Of course, nothing can really make much of a difference if you aren’t using it properly or offering the best service to each and every customer. If you do have a review method in place, be sure that you’re playing by the rules and keep at it! It may take some time, but play fair, stay focused on providing the best customer experience, and remember: Ask, and you shall receive.
Reviews are the one thing everyone has had enough of, but can’t seem to get enough of. Most small businesses struggle to get enough positive reviews to make a difference in rankings and end up feeling helpless and frustrated. We’ve come alongside countless business owners as they work through what we refer to as “The Stages of Review Hell”. Which stage are you in?
The Stages Of Review Hell
Denial. Maybe if I ignore them, they’ll go away. Trust us, we get it, but you CANNOT afford to stay in this step of the program. We think Mary Bowling, one of the industry’s best local search experts, said it best in this past month’s Search Engine News:
Small business owners who aren’t actively marketing on the Internet are impacted by online reviews and ratings whether they want to be or not because even enterprises without websites are being talked about online.
If you’ve been hanging out in the denial stage, it’s time to move on to the next stage.
Begrudging Acceptance. This stage may not sound better, but it’s a natural part of the process. When you’re here, you’ve acknowledged that online reviews matter and are going to affect your business, whether you personally give them much validity or not. Once again, Mary Bowling forces us to face the facts:
All businesses and those who market them must get used to the fact that reviews are not going away – not ever.
Ok, so if they’re not going away, what do you do?
At the beginning of this stage, you start to occasionally ask satisfied customers to write reviews if they think of it and have the time. As time goes on, asking doesn’t seem so intimidating, and you start to do it with a little more ease and poise. You give it a good college try and make it part of your service process, but by the end of this stage, you start to wonder why you’re not seeing much of a difference and what you can do to get people to follow through.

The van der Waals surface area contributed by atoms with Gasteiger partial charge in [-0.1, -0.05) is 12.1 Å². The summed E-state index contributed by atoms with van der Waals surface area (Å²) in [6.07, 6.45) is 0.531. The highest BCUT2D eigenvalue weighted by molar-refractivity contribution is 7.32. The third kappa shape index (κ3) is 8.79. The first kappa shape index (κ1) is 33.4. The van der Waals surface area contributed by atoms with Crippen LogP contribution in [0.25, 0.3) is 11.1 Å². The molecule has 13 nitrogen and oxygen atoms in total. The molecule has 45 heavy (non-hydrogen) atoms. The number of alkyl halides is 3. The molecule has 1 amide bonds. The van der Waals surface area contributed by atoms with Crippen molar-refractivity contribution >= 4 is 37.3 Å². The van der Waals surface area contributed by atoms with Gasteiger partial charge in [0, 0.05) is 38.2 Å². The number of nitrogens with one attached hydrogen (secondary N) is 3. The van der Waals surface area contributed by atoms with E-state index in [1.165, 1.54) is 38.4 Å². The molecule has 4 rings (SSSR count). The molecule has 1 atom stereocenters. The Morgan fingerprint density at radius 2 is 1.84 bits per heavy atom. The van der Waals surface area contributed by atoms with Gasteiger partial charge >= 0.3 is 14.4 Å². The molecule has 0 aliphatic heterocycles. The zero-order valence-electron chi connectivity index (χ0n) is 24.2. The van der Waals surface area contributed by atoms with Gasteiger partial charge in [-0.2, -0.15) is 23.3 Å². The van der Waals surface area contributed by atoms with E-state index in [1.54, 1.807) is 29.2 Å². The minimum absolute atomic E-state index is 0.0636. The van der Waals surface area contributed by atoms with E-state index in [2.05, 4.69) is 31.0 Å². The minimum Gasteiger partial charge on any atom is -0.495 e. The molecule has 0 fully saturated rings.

You’re already stretched thin and now you’re feeling frustrated and victimized by Google, Yelp, and all the people “deciding” what rules your business has to play by. You decide to take matters into your own hands and step right into the next stage.
Desperation. You’ve tried to play by the rules, but you’re still way behind your competitors in reviews…what can you do? During the desperation stage, you try everything. You start out handing out review cards, sending post cards, and then one day it hits you: What about bribes? No one is taking the time to give you the reviews you so desperately need, but you could give them a little incentive! Or, even better, what if you just hired someone to leave fake reviews or took matters into your own hands and left some reviews yourself? Is there really any harm in that?
Deceit AKA Danger Zone. If you’re guilty of (or even considering) hiring cheap labor to fake reviews, writing reviews yourself, or incentivizing reviews and giving rewards and gifts to those that take the time to leave you a review online, you’ve passed from the desperation stage to the deceit stage, AKA “the danger zone”. Yes, you need reviews, but are you willing to pay $300,000 for them?
$300,000? Yes, you read that right! Stay tuned for Part 2, where you’ll learn about the very real and very costly dangers of falsifying reviews and offering incentives for reviews…
If you’re interested in getting more reviews for your business the simple, risk-free, and effective way, check out The Spark Review Engine™.
Customer Service Shouldn’t Be An Urban Legend
So you’re waiting for that big business boom to send profits through the roof so you can start living the good life. Well, no matter what you’re doing marketing wise and SEO wise, if you’ve forgotten about customer service, you can kiss the good life goodbye because that big boom is never going to come.
Think about it: you could have the best industry experts at your disposal, the best logo, the best website, and the best coupons and offers, but if you treat your customers poorly, what do they care about any of the rest of that stuff? The truth is: they don’t.
Wait, It’s 21st Century And We Have The Internet. Is Customer Service Still Important?
We’d argue that it’s more important than ever for that very reason.
89% of consumers have stopped doing business with a company after experiencing poor customer service.
Sounds like customer service is still pretty important to at least 89% of customers. You don’t need Google or even a calculator to know that that’s a lot. And guess what those customers are going to do because it’s the 21st Century and we have the Internet? They’re going to Tweet about it, Yelp about it, and update their Facebook status about it. And you can bet that they’ll have a greater reach than you do.
If you really want to see your business thrive and boost profits, it’s time to take a good hard look at the customer experience you’re providing.
Are You Providing Quick & Effective Customer Service?
Even the most patient among us wants access to help when we need it. Now obviously you may not have the funds or the staff to provide 24 hour support, but the quicker you can respond to customer inquiries, the less likely that customer is to go to another company that offers the same product or services.
We’ve seen customers rant on Yelp and other review sites and give businesses a 1 star rating without ever actually doing business with them. Why? Because they contacted customer service, fell through the cracks, and felt like they were ignored. Whether it was intentional or not, that’s business lost, and others will read that review or at least see the effect of it on the overall business rating.